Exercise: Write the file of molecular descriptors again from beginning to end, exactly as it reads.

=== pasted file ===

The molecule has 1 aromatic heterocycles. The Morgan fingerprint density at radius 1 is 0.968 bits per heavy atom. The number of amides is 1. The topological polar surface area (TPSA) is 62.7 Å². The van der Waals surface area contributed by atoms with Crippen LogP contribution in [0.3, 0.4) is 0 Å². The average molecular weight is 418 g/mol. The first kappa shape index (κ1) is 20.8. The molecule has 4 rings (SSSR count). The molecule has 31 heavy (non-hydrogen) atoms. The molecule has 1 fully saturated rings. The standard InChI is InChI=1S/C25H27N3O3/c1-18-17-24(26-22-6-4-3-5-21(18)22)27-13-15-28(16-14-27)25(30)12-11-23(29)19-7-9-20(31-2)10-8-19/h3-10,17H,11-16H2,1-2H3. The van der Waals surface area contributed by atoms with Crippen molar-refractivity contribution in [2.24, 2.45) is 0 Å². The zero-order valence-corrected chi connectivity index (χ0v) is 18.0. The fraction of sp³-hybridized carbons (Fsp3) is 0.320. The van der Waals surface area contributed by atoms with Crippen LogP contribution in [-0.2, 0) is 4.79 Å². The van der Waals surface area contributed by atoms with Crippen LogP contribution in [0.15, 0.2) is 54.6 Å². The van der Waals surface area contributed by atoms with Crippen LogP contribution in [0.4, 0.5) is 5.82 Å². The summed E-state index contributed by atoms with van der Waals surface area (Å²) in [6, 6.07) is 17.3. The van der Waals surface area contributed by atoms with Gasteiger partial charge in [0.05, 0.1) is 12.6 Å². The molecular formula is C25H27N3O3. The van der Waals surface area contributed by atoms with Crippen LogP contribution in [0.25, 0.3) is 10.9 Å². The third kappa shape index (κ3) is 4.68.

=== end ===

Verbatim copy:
The molecule has 1 aromatic heterocycles. The Morgan fingerprint density at radius 1 is 0.968 bits per heavy atom. The number of amides is 1. The topological polar surface area (TPSA) is 62.7 Å². The van der Waals surface area contributed by atoms with Crippen LogP contribution in [0.3, 0.4) is 0 Å². The average molecular weight is 418 g/mol. The first kappa shape index (κ1) is 20.8. The molecule has 4 rings (SSSR count). The molecule has 31 heavy (non-hydrogen) atoms. The molecule has 1 fully saturated rings. The standard InChI is InChI=1S/C25H27N3O3/c1-18-17-24(26-22-6-4-3-5-21(18)22)27-13-15-28(16-14-27)25(30)12-11-23(29)19-7-9-20(31-2)10-8-19/h3-10,17H,11-16H2,1-2H3. The van der Waals surface area contributed by atoms with Crippen molar-refractivity contribution in [2.24, 2.45) is 0 Å². The zero-order valence-corrected chi connectivity index (χ0v) is 18.0. The fraction of sp³-hybridized carbons (Fsp3) is 0.320. The van der Waals surface area contributed by atoms with Crippen LogP contribution in [-0.2, 0) is 4.79 Å². The van der Waals surface area contributed by atoms with Crippen LogP contribution in [0.15, 0.2) is 54.6 Å². The van der Waals surface area contributed by atoms with Crippen LogP contribution in [0.4, 0.5) is 5.82 Å². The summed E-state index contributed by atoms with van der Waals surface area (Å²) in [6, 6.07) is 17.3. The van der Waals surface area contributed by atoms with Gasteiger partial charge in [0.05, 0.1) is 12.6 Å². The molecular formula is C25H27N3O3. The van der Waals surface area contributed by atoms with Crippen LogP contribution in [0.25, 0.3) is 10.9 Å². The third kappa shape index (κ3) is 4.68.